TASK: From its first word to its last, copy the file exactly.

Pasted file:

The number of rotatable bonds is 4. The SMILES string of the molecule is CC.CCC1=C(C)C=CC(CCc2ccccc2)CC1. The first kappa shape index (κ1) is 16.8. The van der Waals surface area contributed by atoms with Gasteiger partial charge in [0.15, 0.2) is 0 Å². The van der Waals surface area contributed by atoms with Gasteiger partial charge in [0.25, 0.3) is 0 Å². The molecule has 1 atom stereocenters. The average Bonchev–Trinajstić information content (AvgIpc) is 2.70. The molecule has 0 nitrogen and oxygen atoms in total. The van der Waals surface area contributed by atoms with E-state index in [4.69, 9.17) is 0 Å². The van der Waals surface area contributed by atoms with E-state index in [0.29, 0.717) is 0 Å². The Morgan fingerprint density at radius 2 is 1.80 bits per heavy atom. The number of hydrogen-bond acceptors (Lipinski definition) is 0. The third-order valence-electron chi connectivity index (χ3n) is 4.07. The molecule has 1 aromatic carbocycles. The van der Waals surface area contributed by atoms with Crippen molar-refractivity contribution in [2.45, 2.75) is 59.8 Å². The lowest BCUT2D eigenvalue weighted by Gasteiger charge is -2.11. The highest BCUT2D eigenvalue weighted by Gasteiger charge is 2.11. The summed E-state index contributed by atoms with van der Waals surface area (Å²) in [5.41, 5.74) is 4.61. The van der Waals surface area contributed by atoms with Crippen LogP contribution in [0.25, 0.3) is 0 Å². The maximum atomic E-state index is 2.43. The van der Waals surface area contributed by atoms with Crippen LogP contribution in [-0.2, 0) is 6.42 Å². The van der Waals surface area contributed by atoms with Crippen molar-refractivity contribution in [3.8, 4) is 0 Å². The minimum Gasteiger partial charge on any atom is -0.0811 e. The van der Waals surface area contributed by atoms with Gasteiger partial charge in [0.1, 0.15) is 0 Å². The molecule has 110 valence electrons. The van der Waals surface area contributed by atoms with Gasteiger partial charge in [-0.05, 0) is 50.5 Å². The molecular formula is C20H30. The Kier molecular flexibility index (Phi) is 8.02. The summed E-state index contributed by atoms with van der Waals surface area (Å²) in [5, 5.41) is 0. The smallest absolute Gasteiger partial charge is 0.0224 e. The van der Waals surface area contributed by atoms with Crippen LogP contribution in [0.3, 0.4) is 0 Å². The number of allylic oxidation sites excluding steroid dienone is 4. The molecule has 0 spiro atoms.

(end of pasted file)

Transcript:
The number of rotatable bonds is 4. The SMILES string of the molecule is CC.CCC1=C(C)C=CC(CCc2ccccc2)CC1. The first kappa shape index (κ1) is 16.8. The van der Waals surface area contributed by atoms with Gasteiger partial charge in [0.15, 0.2) is 0 Å². The van der Waals surface area contributed by atoms with Gasteiger partial charge in [0.25, 0.3) is 0 Å². The molecule has 1 atom stereocenters. The average Bonchev–Trinajstić information content (AvgIpc) is 2.70. The molecule has 0 nitrogen and oxygen atoms in total. The van der Waals surface area contributed by atoms with E-state index in [4.69, 9.17) is 0 Å². The van der Waals surface area contributed by atoms with E-state index in [0.29, 0.717) is 0 Å². The Morgan fingerprint density at radius 2 is 1.80 bits per heavy atom. The number of hydrogen-bond acceptors (Lipinski definition) is 0. The third-order valence-electron chi connectivity index (χ3n) is 4.07. The molecule has 1 aromatic carbocycles. The van der Waals surface area contributed by atoms with Crippen molar-refractivity contribution in [2.45, 2.75) is 59.8 Å². The lowest BCUT2D eigenvalue weighted by Gasteiger charge is -2.11. The highest BCUT2D eigenvalue weighted by Gasteiger charge is 2.11. The summed E-state index contributed by atoms with van der Waals surface area (Å²) in [5.41, 5.74) is 4.61. The van der Waals surface area contributed by atoms with Crippen LogP contribution in [0.25, 0.3) is 0 Å². The maximum atomic E-state index is 2.43. The van der Waals surface area contributed by atoms with Crippen LogP contribution in [-0.2, 0) is 6.42 Å². The van der Waals surface area contributed by atoms with Crippen molar-refractivity contribution in [3.8, 4) is 0 Å². The minimum Gasteiger partial charge on any atom is -0.0811 e. The van der Waals surface area contributed by atoms with Gasteiger partial charge in [0.1, 0.15) is 0 Å². The molecule has 110 valence electrons. The van der Waals surface area contributed by atoms with Gasteiger partial charge in [-0.05, 0) is 50.5 Å². The molecular formula is C20H30. The Kier molecular flexibility index (Phi) is 8.02. The summed E-state index contributed by atoms with van der Waals surface area (Å²) in [5, 5.41) is 0. The smallest absolute Gasteiger partial charge is 0.0224 e. The van der Waals surface area contributed by atoms with Crippen LogP contribution in [0.3, 0.4) is 0 Å². The number of allylic oxidation sites excluding steroid dienone is 4. The molecule has 0 spiro atoms.